Michael Posternak, MD.
Dr. Posternak has disclosed that he has no relevant financial or other interests in any commercial companies pertaining to this educational activity.
The investigators combed through published and unpublished databases and located 82 double-blind, randomized controlled trials in children and adolescents, and 52 such trials in adults. Together, they included over 10,000 children and adolescents, and over 8,000 adults. The primary outcome was change in clinician-rated ADHD symptoms, while teacher ratings were also evaluated for children. “Tolerability” was defined as the percentage who dropped out because of side effects, while the broader term “acceptability” referred to those who dropped out for any reason. Outcomes were evaluated through 12 weeks of treatment.
In children and adolescents, all medications were superior to placebo. Amphetamines emerged as the most effective ADHD medication, superior to modafinil, guanfacine, atomoxetine, and methylphenidate. Methylphenidate was superior to atomoxetine. Based on teacher ratings, only methylphenidate and modafinil separated from placebo (none of the amphetamine trials included teacher ratings). With respect to tolerability, amphetamines and guanfacine both displayed significantly more adverse effects than placebo; amphetamines also significantly increased diastolic blood pressure. Methylphenidate was better-tolerated than the amphetamines, and it was the only medication with better acceptability than placebo.
In adults, amphetamines emerged not only as the most efficacious agents but also the only ones with better acceptability than placebo. Methylphenidate, atomoxetine, and bupropion all had similar effect sizes. Clonidine and guanfacine did not have data in adults, and modafinil was ineffective in this population, despite having positive results in children. Tolerability was similar among the agents. In contrast to their effects on children, amphetamines did not increase diastolic blood pressure in adults. Overall, ADHD medications were less efficacious and less well-tolerated in adults than in children and adolescents.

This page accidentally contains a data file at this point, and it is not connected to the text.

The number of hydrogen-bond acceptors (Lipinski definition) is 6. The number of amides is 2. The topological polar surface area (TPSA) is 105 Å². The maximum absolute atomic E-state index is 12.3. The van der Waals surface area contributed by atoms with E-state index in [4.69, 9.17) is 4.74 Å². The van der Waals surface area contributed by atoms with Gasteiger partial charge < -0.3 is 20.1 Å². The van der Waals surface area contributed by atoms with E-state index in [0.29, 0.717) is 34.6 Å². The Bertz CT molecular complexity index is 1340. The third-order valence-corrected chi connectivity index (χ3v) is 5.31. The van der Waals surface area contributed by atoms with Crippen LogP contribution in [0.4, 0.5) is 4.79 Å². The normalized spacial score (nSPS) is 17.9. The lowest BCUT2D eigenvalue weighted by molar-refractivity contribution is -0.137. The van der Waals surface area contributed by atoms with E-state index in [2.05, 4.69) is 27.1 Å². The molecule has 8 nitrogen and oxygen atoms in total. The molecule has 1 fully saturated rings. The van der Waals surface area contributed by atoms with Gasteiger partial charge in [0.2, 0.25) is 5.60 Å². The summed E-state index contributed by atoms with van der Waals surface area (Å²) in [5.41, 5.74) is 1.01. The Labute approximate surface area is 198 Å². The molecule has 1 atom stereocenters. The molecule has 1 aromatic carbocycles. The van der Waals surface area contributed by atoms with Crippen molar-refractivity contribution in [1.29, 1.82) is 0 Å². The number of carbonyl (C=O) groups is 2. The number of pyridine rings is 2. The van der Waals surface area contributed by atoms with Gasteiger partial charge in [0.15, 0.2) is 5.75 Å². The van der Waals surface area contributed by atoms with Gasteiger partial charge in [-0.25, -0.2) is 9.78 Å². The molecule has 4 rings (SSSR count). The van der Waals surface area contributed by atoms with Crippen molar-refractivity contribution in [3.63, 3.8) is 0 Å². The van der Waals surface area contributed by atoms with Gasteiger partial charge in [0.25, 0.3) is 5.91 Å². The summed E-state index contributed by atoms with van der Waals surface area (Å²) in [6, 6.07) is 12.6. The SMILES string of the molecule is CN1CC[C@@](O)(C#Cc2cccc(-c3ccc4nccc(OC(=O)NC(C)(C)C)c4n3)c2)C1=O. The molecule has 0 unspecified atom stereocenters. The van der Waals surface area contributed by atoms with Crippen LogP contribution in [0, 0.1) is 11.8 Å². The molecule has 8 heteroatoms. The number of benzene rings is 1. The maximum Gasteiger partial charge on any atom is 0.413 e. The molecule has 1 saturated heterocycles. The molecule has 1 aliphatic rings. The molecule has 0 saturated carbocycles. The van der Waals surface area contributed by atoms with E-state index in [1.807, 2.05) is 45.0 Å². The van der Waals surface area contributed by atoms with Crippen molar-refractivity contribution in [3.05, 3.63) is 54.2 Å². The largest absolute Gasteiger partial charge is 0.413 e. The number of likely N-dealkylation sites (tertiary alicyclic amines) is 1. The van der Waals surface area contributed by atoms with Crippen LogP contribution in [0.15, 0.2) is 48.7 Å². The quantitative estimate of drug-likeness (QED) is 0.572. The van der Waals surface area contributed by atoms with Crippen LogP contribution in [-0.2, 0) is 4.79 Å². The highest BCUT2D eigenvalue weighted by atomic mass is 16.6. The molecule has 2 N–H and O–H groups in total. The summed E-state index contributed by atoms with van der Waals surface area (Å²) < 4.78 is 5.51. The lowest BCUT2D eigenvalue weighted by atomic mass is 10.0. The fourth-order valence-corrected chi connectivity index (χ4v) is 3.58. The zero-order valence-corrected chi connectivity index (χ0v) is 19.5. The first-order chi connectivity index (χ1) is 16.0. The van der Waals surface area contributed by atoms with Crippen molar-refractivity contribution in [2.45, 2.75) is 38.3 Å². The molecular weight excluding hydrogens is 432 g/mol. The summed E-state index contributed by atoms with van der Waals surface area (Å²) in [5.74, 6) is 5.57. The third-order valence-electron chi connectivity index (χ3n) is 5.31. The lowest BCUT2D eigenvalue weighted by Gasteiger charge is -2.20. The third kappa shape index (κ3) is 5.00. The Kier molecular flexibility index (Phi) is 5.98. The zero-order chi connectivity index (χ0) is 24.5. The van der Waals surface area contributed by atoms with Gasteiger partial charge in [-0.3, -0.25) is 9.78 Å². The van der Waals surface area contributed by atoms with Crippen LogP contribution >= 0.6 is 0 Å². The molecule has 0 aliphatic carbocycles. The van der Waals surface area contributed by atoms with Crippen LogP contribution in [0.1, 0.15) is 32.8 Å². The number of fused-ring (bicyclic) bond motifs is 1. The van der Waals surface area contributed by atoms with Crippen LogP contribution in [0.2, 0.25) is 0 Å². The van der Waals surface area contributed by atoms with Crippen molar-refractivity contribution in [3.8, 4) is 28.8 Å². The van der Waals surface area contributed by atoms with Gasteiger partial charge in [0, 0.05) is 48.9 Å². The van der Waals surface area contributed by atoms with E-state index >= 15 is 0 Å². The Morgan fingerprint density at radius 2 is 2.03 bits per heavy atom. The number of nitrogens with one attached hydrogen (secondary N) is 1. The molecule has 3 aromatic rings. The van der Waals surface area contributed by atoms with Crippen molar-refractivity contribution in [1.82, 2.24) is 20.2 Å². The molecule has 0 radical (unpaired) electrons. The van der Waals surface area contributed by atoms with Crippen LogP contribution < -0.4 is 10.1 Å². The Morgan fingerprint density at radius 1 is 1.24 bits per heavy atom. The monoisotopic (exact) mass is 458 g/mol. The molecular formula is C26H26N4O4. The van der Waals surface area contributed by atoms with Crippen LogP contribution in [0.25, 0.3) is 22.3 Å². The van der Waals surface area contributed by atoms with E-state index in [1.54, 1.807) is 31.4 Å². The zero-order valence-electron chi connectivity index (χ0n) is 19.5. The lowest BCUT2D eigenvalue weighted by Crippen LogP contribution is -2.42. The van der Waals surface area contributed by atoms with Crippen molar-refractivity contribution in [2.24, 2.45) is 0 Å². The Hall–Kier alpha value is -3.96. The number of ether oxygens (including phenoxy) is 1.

What are the weaknesses? There was a dearth of head-to-head trials, so these comparisons could only be made indirectly. The dropout rate was used as a proxy for acceptability, and this is a rough estimate. Finally, while the large sample sizes instill greater confidence in the results, they also risk finding significant differences that may not necessarily be clinically meaningful.
It’s rare for one medication to stand out in its class, but the amphetamines clearly emerged as the most effective option in both children and adults. That does not mean they should always be first choice, though. Methylphenidate was a more tolerable option in children, and there will always be patients who respond better to the methylphenidate varieties. Non-stimulant options take longer to work, but they performed fairly well in this meta-analysis, sometimes rivaling methylphenidate’s benefits. The only failure was modafinil, which worked in children but not adults.
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